<28>While a general setting in nature prevails in countless examples, the middle-class walled garden was another favorite site for courtship, as In Edmund Blair-Leighton's ca. 1890's Hopes and Fears (private collection). A young woman walks ahead in a garden lined by flowers on each side; although she holds her open book aloft in front of her chest, she too is not reading it. Instead she hesitates, fully aware of the young man who follows in pursuit of her a few yards behind. In these and myriad other works, there is an implication that the book plays a supportive role in the narrative. On the one hand, it is an actual thing that is often held close to the woman's heart, breast or lap--or perhaps carried on her person or with other accessories, hidden under a pillow, or shared with other women like a secret. On the other hand, as a specific publication type, it is ambiguous--it may be a novel, romance, or volume of poetry whose very content deals with fictional amorousness. In these paintings and others, the book is therefore both a literal object that not only preoccupies the woman while waiting for her suitor's next move, but also serves as a kind of intimate companion or confidante as well as a source of pleasure or mental stimulation. As such--whether mild distraction or inanimate confidante--it is something which the male admirer must then somehow remove from his beloved in order to supplant it. In other words, the open book must be taken away from her or yielded by her literally and metaphorically, and thus gains even more sexual connotations for its narrative displacement and involvement in the game of love. As has been pointed out by various literary scholars, women read romances to find out more about love, how it felt to love and to suffer the pains of loving.(18) Thus, the combination of woman, longing, and a book proves a heady one, with the book arguably an emblem for wished-for or vicarious sexual behavior, marking the transition from a woman merely reading of romance and a literary lover to engaging with being in love with and responsive to a real man.
<29>On another level, because there is a suggested identification between the female reader and her text, the open book may serve not only as a fantasy but also as a fused sense of self and text that makes the book function somewhat like a mirror. Looking into that "mirror," the reader sees herself through the lens of a fantasy, using the book to fulfil that dream. Thus, onto the book of feminine yearnings can be displaced a mirroring of private feelings that is unconsciously capable of fetishizing the book and its symbolic roles.(19)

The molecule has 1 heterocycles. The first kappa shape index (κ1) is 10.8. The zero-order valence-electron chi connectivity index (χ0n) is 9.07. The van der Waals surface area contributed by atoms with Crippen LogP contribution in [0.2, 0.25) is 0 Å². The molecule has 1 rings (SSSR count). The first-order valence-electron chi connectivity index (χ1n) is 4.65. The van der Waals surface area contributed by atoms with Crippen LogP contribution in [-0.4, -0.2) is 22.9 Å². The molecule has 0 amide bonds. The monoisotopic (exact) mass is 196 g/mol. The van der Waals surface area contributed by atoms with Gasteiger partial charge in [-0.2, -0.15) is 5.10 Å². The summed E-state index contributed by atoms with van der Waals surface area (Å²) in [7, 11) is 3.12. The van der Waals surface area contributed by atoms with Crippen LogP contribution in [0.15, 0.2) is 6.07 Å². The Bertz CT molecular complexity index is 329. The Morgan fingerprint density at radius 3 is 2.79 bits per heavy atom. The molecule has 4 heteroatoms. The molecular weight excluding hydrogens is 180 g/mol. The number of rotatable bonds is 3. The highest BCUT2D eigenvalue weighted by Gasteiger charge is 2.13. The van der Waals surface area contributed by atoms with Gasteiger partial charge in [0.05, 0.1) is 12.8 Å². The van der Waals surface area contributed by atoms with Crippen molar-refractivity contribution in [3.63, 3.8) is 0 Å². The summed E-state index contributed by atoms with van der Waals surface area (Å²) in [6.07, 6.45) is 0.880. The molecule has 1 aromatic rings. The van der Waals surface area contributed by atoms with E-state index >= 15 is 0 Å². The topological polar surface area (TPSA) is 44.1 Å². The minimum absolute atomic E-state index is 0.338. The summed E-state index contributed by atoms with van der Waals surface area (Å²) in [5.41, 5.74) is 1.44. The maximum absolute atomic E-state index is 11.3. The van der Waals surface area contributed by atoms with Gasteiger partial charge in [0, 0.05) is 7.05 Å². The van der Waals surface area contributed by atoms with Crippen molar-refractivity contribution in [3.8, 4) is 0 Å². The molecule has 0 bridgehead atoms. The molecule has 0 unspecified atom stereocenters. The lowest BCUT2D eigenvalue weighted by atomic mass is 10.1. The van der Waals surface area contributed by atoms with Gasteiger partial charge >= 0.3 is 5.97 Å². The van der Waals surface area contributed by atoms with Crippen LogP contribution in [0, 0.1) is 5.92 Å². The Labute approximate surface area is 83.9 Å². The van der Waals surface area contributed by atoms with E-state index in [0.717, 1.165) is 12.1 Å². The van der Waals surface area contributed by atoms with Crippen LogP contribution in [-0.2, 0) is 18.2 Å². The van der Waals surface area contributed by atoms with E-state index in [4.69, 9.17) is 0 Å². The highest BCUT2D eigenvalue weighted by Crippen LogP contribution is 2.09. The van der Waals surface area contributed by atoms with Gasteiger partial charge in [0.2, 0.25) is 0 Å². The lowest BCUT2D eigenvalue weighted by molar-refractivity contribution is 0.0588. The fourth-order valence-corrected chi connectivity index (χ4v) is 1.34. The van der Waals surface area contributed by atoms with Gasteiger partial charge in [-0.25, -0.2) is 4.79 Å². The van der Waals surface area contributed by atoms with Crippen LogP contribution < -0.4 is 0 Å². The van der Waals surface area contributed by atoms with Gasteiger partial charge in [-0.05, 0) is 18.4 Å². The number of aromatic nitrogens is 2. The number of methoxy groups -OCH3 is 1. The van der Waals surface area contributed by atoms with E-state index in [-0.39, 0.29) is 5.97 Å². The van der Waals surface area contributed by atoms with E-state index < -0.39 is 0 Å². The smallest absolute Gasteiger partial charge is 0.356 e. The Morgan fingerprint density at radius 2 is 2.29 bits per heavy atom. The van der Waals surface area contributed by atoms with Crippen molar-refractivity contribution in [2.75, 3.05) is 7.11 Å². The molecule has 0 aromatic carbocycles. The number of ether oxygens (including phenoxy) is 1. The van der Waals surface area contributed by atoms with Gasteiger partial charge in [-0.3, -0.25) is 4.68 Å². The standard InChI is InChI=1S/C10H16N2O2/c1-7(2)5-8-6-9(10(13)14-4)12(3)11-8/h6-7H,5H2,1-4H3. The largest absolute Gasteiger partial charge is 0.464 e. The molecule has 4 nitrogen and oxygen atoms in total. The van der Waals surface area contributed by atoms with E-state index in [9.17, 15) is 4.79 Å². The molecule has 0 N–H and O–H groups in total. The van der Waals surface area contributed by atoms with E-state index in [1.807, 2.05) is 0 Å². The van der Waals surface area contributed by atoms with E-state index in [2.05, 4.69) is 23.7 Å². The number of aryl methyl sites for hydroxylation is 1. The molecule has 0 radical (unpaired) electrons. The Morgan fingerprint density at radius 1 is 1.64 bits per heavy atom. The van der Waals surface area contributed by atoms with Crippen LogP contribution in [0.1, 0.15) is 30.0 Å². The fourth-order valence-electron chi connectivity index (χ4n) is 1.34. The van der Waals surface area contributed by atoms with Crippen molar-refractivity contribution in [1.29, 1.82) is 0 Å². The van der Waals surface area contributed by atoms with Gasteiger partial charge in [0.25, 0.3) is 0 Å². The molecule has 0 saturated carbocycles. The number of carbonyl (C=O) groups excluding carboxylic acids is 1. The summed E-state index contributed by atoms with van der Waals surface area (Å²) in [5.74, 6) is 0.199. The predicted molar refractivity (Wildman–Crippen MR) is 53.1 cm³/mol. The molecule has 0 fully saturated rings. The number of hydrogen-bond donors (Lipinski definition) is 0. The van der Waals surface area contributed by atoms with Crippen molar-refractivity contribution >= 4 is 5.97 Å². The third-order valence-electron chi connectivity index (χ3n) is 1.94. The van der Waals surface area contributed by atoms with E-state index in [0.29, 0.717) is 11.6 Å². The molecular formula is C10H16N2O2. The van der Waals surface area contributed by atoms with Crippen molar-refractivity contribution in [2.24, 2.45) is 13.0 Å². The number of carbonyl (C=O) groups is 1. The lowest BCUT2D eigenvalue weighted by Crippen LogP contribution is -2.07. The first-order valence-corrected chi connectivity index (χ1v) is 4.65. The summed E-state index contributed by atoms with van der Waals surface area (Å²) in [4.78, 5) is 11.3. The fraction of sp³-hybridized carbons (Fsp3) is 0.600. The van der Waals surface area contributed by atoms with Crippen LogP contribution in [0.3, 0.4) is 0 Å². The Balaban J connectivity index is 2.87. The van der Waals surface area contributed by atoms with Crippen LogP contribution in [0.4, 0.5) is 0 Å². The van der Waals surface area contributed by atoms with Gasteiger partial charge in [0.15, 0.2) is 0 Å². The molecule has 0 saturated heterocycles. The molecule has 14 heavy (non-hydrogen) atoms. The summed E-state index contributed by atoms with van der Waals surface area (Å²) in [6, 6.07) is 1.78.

<30>The power of an open book to instigate dangerous romance and illicit passion is perhaps best embodied in Dante Gabriel Rossetti's 1855 watercolor of Paolo and Francesca da Rimini (Tate Gallery). According to an inscription on the original frame, these Dantean lovers, having read of Lancelot and Guinevere's passion, themselves succumb to "love-thrall'd" passion and risk adultery. They were accordingly so affected by the sexualized text that they abandoned caution and propriety and "all trembling kiss'd". Interestingly, the book that usually remains firmly on the lap of the female reader in other contexts here is shown as sharing a space on the upper thighs and knees of both parties. The illuminated book itself has unified the two and visually binds them together, even as it is about to fall from their laps, thereby prefiguring their own downfall. The lovers on the illuminated page are depicted standing, and their mingled pose will be complemented by that on the far right panel of the triptych with Paolo and Francesca locked in an embrace as they float through the second circle Hell in a sperm or teardrop-shaped rain. (The central panel portrays Dante and Virgil looking pityingly on the clinging duo.) However, in the left panel Paolo and Francesca are seated alone together, compressed in a small space or cozy niche analogous to that of many parlor-bound female readers. The lovers mutually participate in an embrace, their torsos partly touching and their hands expressing an extraordinary degree both of push and pull toward one another. Their clothing "comingles" too, and in another version by Rossetti of the composition (Cecil Higgins Art Gallery, Bedford), Paolo's foot and leg move even more closely toward and encroach upon Francesca's space; directly beneath them, a full-blown rose--an obvious allusion to full-blown sexuality--lies at their feet. As Flint has noted, one of the submerged meanings of this text concerns how the act of reading has resulted in an operatic tragedy of doomed love.(20) What the pair reads stimulates them to perilous actions, a dangerous consequence for Victorian parents to contemplate, especially for supposedly suggestible female readers and their fantasies. In Dante's Inferno, Canto V, Francesca's sin is blatant, for she is married to Sigismondo Malatesta (who ultimately murders the pair), not to her brother-in-law Paolo, and thus their kiss and love affair are adulterous and sinning. Even at the time, John Ruskin, who recommended that his friend Ellen Heaton become a patron of Rossetti, wondered in his letters to her about the propriety of the subject and suggested that this and another drawing be kept "locked up" for private consumption only, as it might be "blamed for its bold--but perfectly true reading of Dante--especially as selected by the painter on a young lady's commission."(21)